Homotopy Type Theory
circle (Rev #1, changes)

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The circle S 1S^1 is most commonly defined in homotopy type theory as a higher inductive type generated by

  • a point base:S 1base:S^1, and
  • a path loop:base=baseloop:base=base.

Its induction principle? says that for any P:S 1TypeP:S^1\to Type equipped with a point base *:P(base)base^* : P(base) and a dependent path? loop *:base *= loopbase *loop^*:base^*=_{loop} base^*, there is f: (x:S 1)P(x)f:\prod_{(x:S^1)} P(x) such that f(base)=base *f(base)=base^* and apd f(loop)=loop *apd_f(loop) = loop^*. As a special case, its recursion principle? says that given any type XX with a point x:Xx:X and a loop l:x=xl:x=x, there is f:S 1Xf:S^1 \to X with f(base)=xf(base)=x and f(loop)=lf(loop)=l.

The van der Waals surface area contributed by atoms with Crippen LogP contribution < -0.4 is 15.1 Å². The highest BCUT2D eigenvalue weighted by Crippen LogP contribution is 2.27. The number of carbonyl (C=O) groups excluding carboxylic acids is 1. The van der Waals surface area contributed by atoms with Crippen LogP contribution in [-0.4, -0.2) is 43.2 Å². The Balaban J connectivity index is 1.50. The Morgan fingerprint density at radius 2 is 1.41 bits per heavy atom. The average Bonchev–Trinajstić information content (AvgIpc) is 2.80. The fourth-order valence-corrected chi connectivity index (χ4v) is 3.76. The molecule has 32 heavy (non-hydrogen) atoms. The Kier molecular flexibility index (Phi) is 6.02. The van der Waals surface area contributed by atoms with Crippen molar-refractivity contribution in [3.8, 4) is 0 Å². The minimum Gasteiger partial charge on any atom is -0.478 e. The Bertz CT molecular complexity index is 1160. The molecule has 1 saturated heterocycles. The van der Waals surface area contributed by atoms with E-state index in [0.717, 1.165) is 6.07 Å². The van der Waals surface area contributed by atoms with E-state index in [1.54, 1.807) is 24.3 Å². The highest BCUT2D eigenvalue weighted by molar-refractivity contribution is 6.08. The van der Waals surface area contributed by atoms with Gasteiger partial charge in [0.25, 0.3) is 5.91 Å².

Ω(S 1)=\Omega(S^1)=\mathbb{Z}

There are several proofs in the book that the loop space Ω(S 1)\Omega(S^1) of the circle is the integers? \mathbb{Z}. (Any such proof requires the univalence axiom, since without that it is consistent that S 1S^1 is contractible. Indeed, S 1S^1 is contractible if and only if UIP holds.)

Two of them were blogged about:

Alternative definition using torsors

The circle can also be defined without HITs using only univalence, as the type of \mathbb{Z}-torsors. One can then prove that this type satisfies the same induction principle (propositionally). This is due to Dan Grayson.

Revision on May 15, 2014 at 08:38:29 by Mike Shulman. See the history of this page for a list of all contributions to it.